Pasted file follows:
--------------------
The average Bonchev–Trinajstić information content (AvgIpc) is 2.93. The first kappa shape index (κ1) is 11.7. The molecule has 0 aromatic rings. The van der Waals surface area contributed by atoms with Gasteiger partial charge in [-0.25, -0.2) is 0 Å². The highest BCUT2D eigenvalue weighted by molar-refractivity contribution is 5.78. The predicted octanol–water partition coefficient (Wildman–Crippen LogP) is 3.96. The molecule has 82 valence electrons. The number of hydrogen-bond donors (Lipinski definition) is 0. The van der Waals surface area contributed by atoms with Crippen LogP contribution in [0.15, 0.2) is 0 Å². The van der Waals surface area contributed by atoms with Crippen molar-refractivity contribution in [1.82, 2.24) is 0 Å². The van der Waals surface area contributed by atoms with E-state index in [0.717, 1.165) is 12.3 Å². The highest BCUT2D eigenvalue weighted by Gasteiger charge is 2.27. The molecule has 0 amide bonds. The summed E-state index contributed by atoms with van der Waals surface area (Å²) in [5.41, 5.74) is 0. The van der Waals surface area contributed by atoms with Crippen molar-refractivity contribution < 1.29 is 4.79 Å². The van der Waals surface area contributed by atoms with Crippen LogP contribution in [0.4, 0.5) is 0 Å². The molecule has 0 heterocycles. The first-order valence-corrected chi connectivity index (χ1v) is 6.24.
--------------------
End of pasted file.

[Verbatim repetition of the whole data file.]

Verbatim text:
The average Bonchev–Trinajstić information content (AvgIpc) is 2.93. The first kappa shape index (κ1) is 11.7. The molecule has 0 aromatic rings. The van der Waals surface area contributed by atoms with Gasteiger partial charge in [-0.25, -0.2) is 0 Å². The highest BCUT2D eigenvalue weighted by molar-refractivity contribution is 5.78. The predicted octanol–water partition coefficient (Wildman–Crippen LogP) is 3.96. The molecule has 82 valence electrons. The number of hydrogen-bond donors (Lipinski definition) is 0. The van der Waals surface area contributed by atoms with Crippen LogP contribution in [0.15, 0.2) is 0 Å². The van der Waals surface area contributed by atoms with Crippen molar-refractivity contribution in [1.82, 2.24) is 0 Å². The van der Waals surface area contributed by atoms with E-state index in [0.717, 1.165) is 12.3 Å². The highest BCUT2D eigenvalue weighted by Gasteiger charge is 2.27. The molecule has 0 amide bonds. The summed E-state index contributed by atoms with van der Waals surface area (Å²) in [5.41, 5.74) is 0. The van der Waals surface area contributed by atoms with Crippen molar-refractivity contribution < 1.29 is 4.79 Å². The van der Waals surface area contributed by atoms with Crippen LogP contribution in [0.4, 0.5) is 0 Å². The molecule has 0 heterocycles. The first-order valence-corrected chi connectivity index (χ1v) is 6.24.